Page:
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Keywords:

  • histone deacetylases;
  • histone deacetylase inhibitors;
  • protein acetylation;
  • cell cycle;
  • hepatocytes;
  • hepatoma;
  • transdifferentiation;
  • hepatic stellate cells

Abstract

  • • 
    Introduction
  • • 
    Histone Deacetylases
    • - 
      Classification
    • - 
      Histone-dependent mode of action
    • - 
      Non-histone targets
  • • 
    Cell cycle-related histone and non-histone substrates of histone deacetylases
    • - 
      Retinoblastoma
    • - 
      Protein 53 transcription factor
    • - 
      Cyclin-dependent kinase inhibitor p21Cip1
    • - 
      Proliferating cell nuclear antigen
  • • 
    Inhibition of histone deacetylases in liver cells
    • - 
      Physiological condition: effects of histone deacetylase inhibitors on primary hepatocytes
    • - 
      Pathophysiological condition
    • - 
      Liver malignancy – hepatocellular carcinoma
    • - 
      Liver fibrosis
    • - 
      Histone deacetylase inhibitors as modulators of the hepatic stellate cell myofibroblastic phenotype
    • - 
      The role of histone deacetylases in the regulation of pro-fibrogenic and pro-inflammatory cascades
  • • 
    Conclusions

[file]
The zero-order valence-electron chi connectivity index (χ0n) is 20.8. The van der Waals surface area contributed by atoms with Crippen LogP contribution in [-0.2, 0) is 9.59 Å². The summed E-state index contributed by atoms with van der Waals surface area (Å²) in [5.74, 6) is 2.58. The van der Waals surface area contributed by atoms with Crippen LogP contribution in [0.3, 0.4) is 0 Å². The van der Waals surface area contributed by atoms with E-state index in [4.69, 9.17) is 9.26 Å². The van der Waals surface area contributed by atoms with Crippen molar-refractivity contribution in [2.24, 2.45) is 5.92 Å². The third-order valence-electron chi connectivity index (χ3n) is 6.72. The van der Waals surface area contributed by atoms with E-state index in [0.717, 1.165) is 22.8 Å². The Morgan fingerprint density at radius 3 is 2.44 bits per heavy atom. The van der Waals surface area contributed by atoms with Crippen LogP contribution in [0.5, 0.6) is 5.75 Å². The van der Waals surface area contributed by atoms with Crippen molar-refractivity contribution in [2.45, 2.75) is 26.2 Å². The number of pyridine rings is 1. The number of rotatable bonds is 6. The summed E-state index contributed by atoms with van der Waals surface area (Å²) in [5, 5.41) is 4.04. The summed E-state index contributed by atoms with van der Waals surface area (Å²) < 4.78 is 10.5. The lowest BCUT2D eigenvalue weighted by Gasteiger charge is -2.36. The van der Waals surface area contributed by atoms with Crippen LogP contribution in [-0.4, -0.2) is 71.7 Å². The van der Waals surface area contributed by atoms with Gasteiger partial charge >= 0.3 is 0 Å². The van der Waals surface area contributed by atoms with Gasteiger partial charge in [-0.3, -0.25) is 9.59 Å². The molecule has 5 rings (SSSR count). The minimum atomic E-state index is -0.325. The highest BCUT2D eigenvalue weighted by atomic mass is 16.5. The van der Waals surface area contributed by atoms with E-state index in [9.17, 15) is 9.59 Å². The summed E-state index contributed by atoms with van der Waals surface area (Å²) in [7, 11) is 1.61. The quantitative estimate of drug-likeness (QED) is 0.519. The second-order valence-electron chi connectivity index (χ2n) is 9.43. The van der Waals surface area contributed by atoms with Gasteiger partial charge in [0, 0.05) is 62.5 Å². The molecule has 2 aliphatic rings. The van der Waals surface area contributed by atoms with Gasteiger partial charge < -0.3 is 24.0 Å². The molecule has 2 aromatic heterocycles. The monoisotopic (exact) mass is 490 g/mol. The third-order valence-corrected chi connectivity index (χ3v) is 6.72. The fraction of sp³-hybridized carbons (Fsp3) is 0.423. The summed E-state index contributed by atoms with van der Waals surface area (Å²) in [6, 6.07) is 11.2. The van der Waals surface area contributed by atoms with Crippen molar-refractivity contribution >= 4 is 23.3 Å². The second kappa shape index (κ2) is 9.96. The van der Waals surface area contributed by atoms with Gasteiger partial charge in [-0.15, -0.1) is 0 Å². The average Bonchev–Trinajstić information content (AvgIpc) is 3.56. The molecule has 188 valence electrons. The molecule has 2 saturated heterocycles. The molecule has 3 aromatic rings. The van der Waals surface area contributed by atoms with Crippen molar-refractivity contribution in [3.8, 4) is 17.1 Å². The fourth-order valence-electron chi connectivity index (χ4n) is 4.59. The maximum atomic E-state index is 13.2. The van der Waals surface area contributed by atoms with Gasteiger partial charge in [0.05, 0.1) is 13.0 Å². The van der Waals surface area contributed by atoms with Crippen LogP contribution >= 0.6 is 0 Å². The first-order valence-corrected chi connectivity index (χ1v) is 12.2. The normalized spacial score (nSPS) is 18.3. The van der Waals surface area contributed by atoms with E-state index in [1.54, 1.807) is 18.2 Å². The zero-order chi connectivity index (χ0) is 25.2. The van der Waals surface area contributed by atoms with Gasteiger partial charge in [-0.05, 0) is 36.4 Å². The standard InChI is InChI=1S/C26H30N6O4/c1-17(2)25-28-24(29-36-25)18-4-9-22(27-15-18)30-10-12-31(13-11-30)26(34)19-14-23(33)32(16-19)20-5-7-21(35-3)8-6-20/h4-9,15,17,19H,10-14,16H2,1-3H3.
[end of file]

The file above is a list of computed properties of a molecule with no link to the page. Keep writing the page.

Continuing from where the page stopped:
The transcriptional activity of genes largely depends on the accessibility of specific chromatin regions to transcriptional regulators. This process is controlled by diverse post-transcriptional modifications of the histone amino termini of which reversible acetylation plays a vital role. Histone acetyltransferases (HATs) are responsible for the addition of acetyl groups and histone deacetylases (HDACs) catalyse the reverse reaction. In general, though not exclusively, histone acetylation is associated with a positive regulation of transcription, whereas histone deacetylation is correlated with transcriptional silencing. The elucidation of unequivocal links between aberrant action of HDACs and tumorigenesis lies at the base of key scientific importance of these enzymes. In particular, the potential benefit of HDAC inhibition has been confirmed in various tumour cell lines, demonstrating antiproliferative, differentiating and pro-apoptotic effects. Consequently, the dynamic quest for HDAC inhibitors (HDIs) as a new class of anticancer drugs was set off, resulting in a number of compounds that are currently evaluated in clinical trials. Ironically, the knowledge with respect to the expression pattern and function of individual HDAC isoenzymes remains largely elusive. In the present review, we provide an update of the current knowledge on the involvement of HDACs in the regulation of fundamental cellular processes in the liver, being the main site for drug metabolism within the body. Focus lies on the involvement of HDACs in the regulation of growth of normal and transformed hepatocytes and the transdifferentiation process of stellate cells. Furthermore, extrapolation of our present knowledge on HDAC functionality towards innovative treatment of malignant and non-malignant, hyperproliferative and inflammatory disorders is discussed.